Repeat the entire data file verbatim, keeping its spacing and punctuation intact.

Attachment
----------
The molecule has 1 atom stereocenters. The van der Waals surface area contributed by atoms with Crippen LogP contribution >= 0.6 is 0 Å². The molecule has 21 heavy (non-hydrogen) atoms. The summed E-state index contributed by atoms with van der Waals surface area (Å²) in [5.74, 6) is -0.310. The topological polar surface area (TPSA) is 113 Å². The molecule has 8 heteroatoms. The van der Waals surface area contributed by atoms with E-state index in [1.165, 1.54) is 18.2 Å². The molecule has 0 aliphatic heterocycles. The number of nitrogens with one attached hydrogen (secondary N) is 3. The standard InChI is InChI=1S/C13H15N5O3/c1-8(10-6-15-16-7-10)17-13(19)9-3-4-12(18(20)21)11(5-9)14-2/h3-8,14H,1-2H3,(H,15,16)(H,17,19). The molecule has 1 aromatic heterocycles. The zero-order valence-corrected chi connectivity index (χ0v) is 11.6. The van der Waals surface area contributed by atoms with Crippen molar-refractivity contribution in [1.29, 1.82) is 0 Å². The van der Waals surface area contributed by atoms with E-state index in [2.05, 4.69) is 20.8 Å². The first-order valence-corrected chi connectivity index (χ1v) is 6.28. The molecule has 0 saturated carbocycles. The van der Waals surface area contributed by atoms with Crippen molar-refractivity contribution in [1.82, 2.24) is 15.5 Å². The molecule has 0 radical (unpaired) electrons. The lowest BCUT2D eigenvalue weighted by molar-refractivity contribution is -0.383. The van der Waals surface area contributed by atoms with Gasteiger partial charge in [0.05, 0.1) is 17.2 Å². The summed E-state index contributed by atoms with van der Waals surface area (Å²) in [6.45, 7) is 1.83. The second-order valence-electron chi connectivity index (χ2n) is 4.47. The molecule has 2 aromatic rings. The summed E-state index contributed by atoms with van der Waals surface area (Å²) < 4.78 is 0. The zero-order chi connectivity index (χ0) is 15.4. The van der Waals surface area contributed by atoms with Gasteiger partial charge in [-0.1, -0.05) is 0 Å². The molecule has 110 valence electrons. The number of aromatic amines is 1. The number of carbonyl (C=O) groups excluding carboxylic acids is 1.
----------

The molecule has 1 atom stereocenters. The van der Waals surface area contributed by atoms with Crippen LogP contribution >= 0.6 is 0 Å². The molecule has 21 heavy (non-hydrogen) atoms. The summed E-state index contributed by atoms with van der Waals surface area (Å²) in [5.74, 6) is -0.310. The topological polar surface area (TPSA) is 113 Å². The molecule has 8 heteroatoms. The van der Waals surface area contributed by atoms with E-state index in [1.165, 1.54) is 18.2 Å². The molecule has 0 aliphatic heterocycles. The number of nitrogens with one attached hydrogen (secondary N) is 3. The standard InChI is InChI=1S/C13H15N5O3/c1-8(10-6-15-16-7-10)17-13(19)9-3-4-12(18(20)21)11(5-9)14-2/h3-8,14H,1-2H3,(H,15,16)(H,17,19). The molecule has 1 aromatic heterocycles. The zero-order valence-corrected chi connectivity index (χ0v) is 11.6. The van der Waals surface area contributed by atoms with Crippen molar-refractivity contribution in [1.29, 1.82) is 0 Å². The van der Waals surface area contributed by atoms with E-state index in [2.05, 4.69) is 20.8 Å². The first-order valence-corrected chi connectivity index (χ1v) is 6.28. The molecule has 0 saturated carbocycles. The van der Waals surface area contributed by atoms with Crippen molar-refractivity contribution in [1.82, 2.24) is 15.5 Å². The molecule has 0 radical (unpaired) electrons. The lowest BCUT2D eigenvalue weighted by molar-refractivity contribution is -0.383. The van der Waals surface area contributed by atoms with Gasteiger partial charge in [0.05, 0.1) is 17.2 Å². The summed E-state index contributed by atoms with van der Waals surface area (Å²) in [6.45, 7) is 1.83. The second-order valence-electron chi connectivity index (χ2n) is 4.47. The molecule has 2 aromatic rings. The summed E-state index contributed by atoms with van der Waals surface area (Å²) < 4.78 is 0. The zero-order chi connectivity index (χ0) is 15.4. The van der Waals surface area contributed by atoms with Gasteiger partial charge in [-0.1, -0.05) is 0 Å². The molecule has 110 valence electrons. The number of aromatic amines is 1. The number of carbonyl (C=O) groups excluding carboxylic acids is 1.